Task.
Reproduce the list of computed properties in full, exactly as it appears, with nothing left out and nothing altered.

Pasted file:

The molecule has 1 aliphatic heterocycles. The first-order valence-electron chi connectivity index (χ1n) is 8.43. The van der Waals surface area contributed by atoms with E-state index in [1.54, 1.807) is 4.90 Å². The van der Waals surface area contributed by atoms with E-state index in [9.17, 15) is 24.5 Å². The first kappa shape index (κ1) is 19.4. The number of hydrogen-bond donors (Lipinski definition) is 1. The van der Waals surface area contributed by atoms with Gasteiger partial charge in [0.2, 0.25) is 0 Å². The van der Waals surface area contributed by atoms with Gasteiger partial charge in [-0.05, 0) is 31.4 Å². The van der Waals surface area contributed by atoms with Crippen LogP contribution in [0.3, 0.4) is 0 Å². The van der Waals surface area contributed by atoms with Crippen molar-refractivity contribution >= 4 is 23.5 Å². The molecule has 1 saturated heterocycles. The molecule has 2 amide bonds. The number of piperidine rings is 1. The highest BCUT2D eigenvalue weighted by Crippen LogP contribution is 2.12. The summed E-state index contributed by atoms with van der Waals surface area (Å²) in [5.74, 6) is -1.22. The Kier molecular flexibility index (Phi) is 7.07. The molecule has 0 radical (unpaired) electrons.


The molecule has 1 aliphatic heterocycles. The first-order valence-electron chi connectivity index (χ1n) is 8.43. The van der Waals surface area contributed by atoms with E-state index in [1.54, 1.807) is 4.90 Å². The van der Waals surface area contributed by atoms with E-state index in [9.17, 15) is 24.5 Å². The first kappa shape index (κ1) is 19.4. The number of hydrogen-bond donors (Lipinski definition) is 1. The van der Waals surface area contributed by atoms with Gasteiger partial charge in [0.2, 0.25) is 0 Å². The van der Waals surface area contributed by atoms with Gasteiger partial charge in [-0.05, 0) is 31.4 Å². The van der Waals surface area contributed by atoms with Crippen LogP contribution in [0.3, 0.4) is 0 Å². The van der Waals surface area contributed by atoms with Crippen molar-refractivity contribution >= 4 is 23.5 Å². The molecule has 1 saturated heterocycles. The molecule has 2 amide bonds. The number of piperidine rings is 1. The highest BCUT2D eigenvalue weighted by Crippen LogP contribution is 2.12. The summed E-state index contributed by atoms with van der Waals surface area (Å²) in [5.74, 6) is -1.22. The Kier molecular flexibility index (Phi) is 7.07. The molecule has 0 radical (unpaired) electrons.